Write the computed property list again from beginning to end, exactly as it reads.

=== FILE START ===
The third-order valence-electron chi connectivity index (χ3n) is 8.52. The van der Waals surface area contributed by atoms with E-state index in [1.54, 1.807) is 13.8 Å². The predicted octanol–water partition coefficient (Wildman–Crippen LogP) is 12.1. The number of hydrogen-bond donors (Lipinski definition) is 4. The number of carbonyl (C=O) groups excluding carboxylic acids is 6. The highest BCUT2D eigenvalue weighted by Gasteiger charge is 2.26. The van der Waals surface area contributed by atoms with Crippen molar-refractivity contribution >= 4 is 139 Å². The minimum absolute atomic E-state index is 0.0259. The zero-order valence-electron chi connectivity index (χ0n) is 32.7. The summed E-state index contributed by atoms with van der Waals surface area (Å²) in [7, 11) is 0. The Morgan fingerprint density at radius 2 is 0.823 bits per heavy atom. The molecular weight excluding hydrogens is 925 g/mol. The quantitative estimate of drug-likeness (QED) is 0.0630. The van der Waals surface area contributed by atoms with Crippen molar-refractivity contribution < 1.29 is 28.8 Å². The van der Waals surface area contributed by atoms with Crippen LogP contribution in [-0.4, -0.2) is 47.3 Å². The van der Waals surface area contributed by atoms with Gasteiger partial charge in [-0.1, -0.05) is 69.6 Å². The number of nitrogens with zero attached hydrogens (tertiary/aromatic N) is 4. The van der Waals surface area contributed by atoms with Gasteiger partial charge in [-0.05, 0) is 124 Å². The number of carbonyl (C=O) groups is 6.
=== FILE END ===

The third-order valence-electron chi connectivity index (χ3n) is 8.52. The van der Waals surface area contributed by atoms with E-state index in [1.54, 1.807) is 13.8 Å². The predicted octanol–water partition coefficient (Wildman–Crippen LogP) is 12.1. The number of hydrogen-bond donors (Lipinski definition) is 4. The number of carbonyl (C=O) groups excluding carboxylic acids is 6. The highest BCUT2D eigenvalue weighted by Gasteiger charge is 2.26. The van der Waals surface area contributed by atoms with Crippen molar-refractivity contribution >= 4 is 139 Å². The minimum absolute atomic E-state index is 0.0259. The zero-order valence-electron chi connectivity index (χ0n) is 32.7. The summed E-state index contributed by atoms with van der Waals surface area (Å²) in [7, 11) is 0. The Morgan fingerprint density at radius 2 is 0.823 bits per heavy atom. The molecular weight excluding hydrogens is 925 g/mol. The quantitative estimate of drug-likeness (QED) is 0.0630. The van der Waals surface area contributed by atoms with Crippen molar-refractivity contribution < 1.29 is 28.8 Å². The van der Waals surface area contributed by atoms with Crippen LogP contribution in [-0.4, -0.2) is 47.3 Å². The van der Waals surface area contributed by atoms with Gasteiger partial charge in [-0.1, -0.05) is 69.6 Å². The number of nitrogens with zero attached hydrogens (tertiary/aromatic N) is 4. The van der Waals surface area contributed by atoms with Gasteiger partial charge in [-0.05, 0) is 124 Å². The number of carbonyl (C=O) groups is 6.